For many ‘routine’ hazards, plans already exist. These are prepared by groups of agencies under the management of the lead agency. These plans might, almost certainly will, have to be modified in detail when the course of events is clear, but they form the initial basis for action.
Once an event, a potential hazard, appears on the horizon ODESC convenes a watch group of interested agencies, represented by more junior officials, but senior enough to be able to commit their agency to a course of action.
Initially the watch group’s roles is to determine whether the event might be something that will need to be responded to. If it is, advice will be given to ODESC to transmit to Ministers and detailed planning for the response to the event will begin.
In 2018-19 watch groups met 54 times and ODESC met 17 times. Topics considered included food safety, bio-security, the security of future major events, and the overall resilience of the security system.
Most importantly, at the highest level, New Zealand has had a plan to deal with pandemic influenza since 2002. Most of the elements of the plan are being played out now, although as with all plans the detail has changed once the realities of the event have become apparent.
How does all of this relate to the pandemic?
We can see this system working since the first indicators of a problem manifested themselves internationally in early January. (Note, this summary is prepared based on conclusions and inferences drawn from the events rather than on interviews with responsible politicians or officials).
There is now a specific National Action Plan for this pandemic, with version 2 released on 1 April 2020, for this epidemic The armed forces would note that this is a classic case of the plan not surviving (in detail at least) first contact with the enemy.
The government established an ad hoc Cabinet committee in March: the COVID-19 Ministerial Group, chaired by the Prime Minister, to focus specifically on the national response to the epidemic. ODESC would have been reporting to this committee.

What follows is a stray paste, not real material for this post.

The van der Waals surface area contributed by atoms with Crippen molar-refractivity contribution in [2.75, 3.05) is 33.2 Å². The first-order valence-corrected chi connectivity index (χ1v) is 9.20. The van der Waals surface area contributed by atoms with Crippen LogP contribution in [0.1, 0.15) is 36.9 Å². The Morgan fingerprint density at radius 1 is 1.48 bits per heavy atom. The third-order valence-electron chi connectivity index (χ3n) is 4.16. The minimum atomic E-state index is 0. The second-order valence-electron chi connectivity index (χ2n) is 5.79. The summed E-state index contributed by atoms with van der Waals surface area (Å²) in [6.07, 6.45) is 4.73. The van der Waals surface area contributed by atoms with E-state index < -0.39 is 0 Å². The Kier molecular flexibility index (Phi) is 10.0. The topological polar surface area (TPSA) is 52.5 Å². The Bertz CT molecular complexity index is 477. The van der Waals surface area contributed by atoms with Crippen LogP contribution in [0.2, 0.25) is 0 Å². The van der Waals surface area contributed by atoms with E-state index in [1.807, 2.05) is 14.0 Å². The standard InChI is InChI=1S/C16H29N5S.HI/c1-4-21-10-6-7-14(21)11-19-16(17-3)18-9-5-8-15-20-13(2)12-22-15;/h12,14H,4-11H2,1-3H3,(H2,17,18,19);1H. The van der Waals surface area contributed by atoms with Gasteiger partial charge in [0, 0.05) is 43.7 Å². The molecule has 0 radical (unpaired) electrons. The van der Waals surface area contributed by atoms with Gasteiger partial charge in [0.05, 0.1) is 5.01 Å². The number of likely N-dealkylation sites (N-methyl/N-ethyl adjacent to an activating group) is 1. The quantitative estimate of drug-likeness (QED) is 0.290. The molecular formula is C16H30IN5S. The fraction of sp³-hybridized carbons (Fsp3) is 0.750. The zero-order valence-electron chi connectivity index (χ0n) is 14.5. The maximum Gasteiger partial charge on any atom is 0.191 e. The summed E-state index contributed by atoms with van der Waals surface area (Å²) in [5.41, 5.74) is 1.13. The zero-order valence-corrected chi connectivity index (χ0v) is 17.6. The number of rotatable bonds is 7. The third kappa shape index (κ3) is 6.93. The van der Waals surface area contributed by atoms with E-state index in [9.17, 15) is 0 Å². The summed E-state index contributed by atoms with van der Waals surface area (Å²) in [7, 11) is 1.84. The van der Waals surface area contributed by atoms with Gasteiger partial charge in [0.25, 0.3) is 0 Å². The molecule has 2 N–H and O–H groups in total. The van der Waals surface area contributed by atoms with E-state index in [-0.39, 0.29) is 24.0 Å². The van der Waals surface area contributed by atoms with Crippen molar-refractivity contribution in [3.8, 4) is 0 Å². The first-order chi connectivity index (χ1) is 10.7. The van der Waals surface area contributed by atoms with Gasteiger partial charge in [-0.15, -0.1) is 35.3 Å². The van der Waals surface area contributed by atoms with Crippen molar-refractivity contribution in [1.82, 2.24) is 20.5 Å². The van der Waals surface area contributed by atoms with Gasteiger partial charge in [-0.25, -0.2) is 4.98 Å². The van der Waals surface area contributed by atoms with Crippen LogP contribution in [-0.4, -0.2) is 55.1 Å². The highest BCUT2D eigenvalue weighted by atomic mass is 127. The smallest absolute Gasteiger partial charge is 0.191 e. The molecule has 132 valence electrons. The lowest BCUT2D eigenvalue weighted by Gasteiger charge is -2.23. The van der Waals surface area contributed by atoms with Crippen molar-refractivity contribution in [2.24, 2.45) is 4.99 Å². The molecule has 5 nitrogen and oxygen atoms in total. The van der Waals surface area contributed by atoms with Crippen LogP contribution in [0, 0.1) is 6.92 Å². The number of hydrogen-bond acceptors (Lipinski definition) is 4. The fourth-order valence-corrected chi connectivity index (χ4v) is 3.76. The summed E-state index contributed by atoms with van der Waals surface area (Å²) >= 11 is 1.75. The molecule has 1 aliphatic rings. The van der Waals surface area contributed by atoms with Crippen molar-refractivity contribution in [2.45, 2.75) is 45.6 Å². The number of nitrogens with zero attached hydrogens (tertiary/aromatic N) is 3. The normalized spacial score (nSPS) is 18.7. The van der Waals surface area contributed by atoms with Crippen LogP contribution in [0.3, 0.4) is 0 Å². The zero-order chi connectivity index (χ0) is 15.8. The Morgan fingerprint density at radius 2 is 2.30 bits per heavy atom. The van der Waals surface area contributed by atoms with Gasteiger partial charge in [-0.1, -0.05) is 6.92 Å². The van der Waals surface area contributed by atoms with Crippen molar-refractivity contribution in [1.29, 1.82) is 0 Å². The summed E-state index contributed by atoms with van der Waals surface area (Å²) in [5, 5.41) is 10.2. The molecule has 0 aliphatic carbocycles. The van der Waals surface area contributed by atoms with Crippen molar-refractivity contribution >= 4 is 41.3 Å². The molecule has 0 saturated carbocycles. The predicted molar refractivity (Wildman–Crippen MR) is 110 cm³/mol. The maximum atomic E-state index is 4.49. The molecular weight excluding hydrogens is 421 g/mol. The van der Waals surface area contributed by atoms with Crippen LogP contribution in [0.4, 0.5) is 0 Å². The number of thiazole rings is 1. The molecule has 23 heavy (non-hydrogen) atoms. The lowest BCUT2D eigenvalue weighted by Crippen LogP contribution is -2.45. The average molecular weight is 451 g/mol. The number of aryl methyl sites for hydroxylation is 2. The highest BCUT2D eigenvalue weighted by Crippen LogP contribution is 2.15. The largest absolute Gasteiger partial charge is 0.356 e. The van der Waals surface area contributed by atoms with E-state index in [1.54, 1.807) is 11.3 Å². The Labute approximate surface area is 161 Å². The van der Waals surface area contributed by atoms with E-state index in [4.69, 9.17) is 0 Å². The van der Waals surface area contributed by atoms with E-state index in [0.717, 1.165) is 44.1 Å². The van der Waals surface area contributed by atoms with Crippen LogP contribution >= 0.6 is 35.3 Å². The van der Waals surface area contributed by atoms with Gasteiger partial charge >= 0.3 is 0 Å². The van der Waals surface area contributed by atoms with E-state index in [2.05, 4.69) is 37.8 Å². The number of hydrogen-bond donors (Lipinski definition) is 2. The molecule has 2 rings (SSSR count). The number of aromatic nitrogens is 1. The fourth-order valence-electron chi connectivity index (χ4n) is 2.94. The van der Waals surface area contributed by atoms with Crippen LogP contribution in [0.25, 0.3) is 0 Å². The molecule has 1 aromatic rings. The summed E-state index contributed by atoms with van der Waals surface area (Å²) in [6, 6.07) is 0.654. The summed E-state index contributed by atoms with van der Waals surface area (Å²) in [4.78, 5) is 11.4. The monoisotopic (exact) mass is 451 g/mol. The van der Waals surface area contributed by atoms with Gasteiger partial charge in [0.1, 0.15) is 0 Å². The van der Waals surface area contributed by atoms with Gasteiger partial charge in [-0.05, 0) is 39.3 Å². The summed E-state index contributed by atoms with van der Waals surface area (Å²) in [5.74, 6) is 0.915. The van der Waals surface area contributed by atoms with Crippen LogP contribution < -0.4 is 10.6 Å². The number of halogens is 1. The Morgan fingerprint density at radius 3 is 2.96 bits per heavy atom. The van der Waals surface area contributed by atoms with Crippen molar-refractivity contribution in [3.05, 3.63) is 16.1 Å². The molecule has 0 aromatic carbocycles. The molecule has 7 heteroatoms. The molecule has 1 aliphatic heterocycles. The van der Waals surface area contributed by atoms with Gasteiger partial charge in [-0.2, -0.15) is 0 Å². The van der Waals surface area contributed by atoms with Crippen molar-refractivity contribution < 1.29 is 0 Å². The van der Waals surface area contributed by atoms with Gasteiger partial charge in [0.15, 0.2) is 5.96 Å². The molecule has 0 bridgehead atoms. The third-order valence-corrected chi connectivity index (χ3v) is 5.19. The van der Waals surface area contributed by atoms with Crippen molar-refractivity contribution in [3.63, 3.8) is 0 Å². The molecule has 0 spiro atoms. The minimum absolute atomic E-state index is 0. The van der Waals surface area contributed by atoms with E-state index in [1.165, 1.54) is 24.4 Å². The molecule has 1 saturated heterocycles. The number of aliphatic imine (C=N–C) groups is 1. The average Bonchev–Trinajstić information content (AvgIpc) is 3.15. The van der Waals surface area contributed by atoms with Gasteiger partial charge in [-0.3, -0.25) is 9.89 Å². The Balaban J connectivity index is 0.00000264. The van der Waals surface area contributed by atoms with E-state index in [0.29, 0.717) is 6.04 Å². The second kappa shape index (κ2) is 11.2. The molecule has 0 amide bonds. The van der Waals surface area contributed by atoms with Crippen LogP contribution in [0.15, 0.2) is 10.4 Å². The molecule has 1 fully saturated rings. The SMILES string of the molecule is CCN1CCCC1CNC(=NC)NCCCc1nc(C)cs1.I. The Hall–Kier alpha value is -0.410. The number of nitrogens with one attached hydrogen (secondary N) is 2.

At the working level, we can infer that watch groups and ODESC met during early and mid-January as on 24 January the Ministry of Health, as the lead agency for health issues, began what have become daily updates on the coronavirus situation as it affected New Zealand. This would not have been done in isolation and would have been a part of an overall public information plan, as shown in the pandemic influenza plan.
We may also infer that detailed plans were prepared for action when needed. The government introduced the four stages or levels of community response as soon as the first case of community transmission was suspected, and very quickly went to Level 3, then Level 4 and the declaration of a state of national emergency. This could not have been done without significant preparation.
An across-government border working group was established in January once the potential scale of the epidemic was determined and border controls instituted, again in conformity with the pandemic plan. Other working groups and work-streams were subsequently established to deal with the economic effects of the epidemic, with public order, with health (of course), with supply chains, with welfare, with education and so on. The work-streams are designed so that all government actions are coordinated across the system and so that glaring gaps in the response do not exist.